People should eat more fruit, vegetables, fish and nuts and walk for about 25 minutes a day to reduce their risk of dementia, the first international guidance of its kind has concluded.
Drinking moderately, keeping the brain active and following a Mediterranean diet can help to avoid conditions such as Alzheimer’s, the World Health Organization (WHO) says.
With no treatment for dementia in prospect an international group of experts said that prevention through healthier living was people’s best hope.
However, there is not enough evidence to recommend vitamin supplements, an active social life or hearing aids, the guidance rules.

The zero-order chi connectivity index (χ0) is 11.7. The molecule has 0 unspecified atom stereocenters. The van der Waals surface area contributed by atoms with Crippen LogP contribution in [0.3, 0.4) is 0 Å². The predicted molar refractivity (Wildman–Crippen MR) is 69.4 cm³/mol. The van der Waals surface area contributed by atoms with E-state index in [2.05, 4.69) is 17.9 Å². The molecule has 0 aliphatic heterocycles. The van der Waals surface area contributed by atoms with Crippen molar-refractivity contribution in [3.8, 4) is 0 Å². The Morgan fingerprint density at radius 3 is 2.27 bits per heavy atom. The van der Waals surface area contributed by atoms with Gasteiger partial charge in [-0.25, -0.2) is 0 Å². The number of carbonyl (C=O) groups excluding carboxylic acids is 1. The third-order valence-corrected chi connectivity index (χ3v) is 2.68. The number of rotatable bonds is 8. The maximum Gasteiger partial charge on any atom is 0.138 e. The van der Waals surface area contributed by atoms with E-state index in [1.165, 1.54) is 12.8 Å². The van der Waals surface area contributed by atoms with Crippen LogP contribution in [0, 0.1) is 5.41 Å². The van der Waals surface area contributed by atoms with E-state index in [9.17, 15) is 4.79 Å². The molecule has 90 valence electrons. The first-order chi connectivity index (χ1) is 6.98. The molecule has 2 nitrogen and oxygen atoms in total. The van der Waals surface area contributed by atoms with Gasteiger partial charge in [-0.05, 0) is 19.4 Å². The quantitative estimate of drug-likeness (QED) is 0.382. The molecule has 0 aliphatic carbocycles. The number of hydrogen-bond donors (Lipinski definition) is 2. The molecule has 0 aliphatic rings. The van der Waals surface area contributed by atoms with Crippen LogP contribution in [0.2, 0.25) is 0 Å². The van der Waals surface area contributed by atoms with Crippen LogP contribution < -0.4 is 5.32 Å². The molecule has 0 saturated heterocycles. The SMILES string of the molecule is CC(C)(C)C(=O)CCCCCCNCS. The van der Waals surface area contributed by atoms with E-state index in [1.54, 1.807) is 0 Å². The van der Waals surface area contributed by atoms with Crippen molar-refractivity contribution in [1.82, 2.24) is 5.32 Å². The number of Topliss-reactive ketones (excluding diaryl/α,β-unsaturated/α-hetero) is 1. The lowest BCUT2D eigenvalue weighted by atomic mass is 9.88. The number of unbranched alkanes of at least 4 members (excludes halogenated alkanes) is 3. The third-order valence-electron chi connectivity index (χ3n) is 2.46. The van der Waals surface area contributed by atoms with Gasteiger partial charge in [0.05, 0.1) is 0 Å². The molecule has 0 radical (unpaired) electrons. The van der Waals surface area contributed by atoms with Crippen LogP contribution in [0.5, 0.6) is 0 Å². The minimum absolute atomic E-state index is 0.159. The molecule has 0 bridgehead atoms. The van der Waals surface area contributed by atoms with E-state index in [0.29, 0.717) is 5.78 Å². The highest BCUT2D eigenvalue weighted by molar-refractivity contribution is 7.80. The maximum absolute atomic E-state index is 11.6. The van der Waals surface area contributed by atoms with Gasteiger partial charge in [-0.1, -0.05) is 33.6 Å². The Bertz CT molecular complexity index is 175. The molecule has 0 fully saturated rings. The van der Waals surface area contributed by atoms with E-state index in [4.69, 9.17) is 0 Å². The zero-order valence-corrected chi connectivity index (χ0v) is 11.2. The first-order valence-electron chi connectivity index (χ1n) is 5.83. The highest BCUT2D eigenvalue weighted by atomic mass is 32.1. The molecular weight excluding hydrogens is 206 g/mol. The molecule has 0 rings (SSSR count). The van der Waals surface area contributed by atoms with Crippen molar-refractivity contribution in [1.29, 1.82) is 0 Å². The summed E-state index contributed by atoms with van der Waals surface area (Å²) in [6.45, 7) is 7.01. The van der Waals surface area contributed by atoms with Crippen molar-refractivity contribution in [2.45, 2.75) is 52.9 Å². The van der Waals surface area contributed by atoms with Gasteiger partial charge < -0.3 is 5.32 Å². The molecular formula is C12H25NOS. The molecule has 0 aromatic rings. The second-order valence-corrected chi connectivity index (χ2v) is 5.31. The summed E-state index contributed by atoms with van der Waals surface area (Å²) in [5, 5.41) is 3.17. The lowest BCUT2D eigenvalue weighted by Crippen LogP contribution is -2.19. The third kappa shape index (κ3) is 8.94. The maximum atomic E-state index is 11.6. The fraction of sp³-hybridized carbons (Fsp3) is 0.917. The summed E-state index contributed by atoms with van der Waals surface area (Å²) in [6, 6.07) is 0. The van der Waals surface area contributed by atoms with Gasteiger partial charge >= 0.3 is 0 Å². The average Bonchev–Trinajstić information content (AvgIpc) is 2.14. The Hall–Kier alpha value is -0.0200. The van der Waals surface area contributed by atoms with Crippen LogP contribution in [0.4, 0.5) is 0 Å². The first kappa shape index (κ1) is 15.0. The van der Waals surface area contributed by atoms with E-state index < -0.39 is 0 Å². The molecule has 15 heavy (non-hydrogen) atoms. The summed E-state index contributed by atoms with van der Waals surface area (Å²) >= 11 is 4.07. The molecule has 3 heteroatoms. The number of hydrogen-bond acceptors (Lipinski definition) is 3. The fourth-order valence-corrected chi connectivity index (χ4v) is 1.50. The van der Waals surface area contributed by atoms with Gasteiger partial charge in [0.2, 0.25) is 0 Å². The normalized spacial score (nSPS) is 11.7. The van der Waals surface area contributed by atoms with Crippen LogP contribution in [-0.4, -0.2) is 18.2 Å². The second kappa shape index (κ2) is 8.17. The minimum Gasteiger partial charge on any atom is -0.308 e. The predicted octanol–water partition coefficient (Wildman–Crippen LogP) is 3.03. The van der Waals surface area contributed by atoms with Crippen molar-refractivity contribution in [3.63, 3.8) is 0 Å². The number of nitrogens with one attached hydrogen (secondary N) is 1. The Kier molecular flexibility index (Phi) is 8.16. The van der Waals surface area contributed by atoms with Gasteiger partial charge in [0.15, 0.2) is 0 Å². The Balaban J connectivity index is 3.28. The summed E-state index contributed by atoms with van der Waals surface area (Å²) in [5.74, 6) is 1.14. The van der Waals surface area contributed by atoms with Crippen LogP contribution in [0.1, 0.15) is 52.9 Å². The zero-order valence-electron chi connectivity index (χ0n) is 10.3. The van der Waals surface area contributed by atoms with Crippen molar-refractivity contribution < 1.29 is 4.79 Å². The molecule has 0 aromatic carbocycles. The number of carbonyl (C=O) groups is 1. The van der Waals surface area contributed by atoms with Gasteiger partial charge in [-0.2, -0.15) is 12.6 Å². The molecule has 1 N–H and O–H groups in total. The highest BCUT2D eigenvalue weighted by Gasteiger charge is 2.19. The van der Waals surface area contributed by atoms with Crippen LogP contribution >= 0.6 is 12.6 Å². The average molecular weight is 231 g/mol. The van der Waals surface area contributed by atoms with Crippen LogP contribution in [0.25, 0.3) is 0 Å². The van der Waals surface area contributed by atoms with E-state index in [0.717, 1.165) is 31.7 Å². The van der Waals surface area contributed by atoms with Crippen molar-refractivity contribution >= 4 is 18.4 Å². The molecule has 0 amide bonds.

Dementia symptoms can be combated through a lifestyle overhaul and taking better care of yourself, according to the World Health Organization.
WHO published guidelines on the risk reduction of cognitive decline and dementia yesterday which sets out ways for people to combat developing dementia. They said: “Several recent studies have shown a relationship between the development of cognitive impairment and dementia with lifestyle-related risk factors, such as physical inactivity, tobacco use, unhealthy diets and harmful use of alcohol.” Robert Howard, professor of old age psychiatry, University College London, said: “I tell my patients that what is good for their hearts is probably good for their brains.” A healthy diet means getting at least five portions of fruit and vegetables a day, upping your protein, limiting sugar and starchy foods and eating less saturated fat.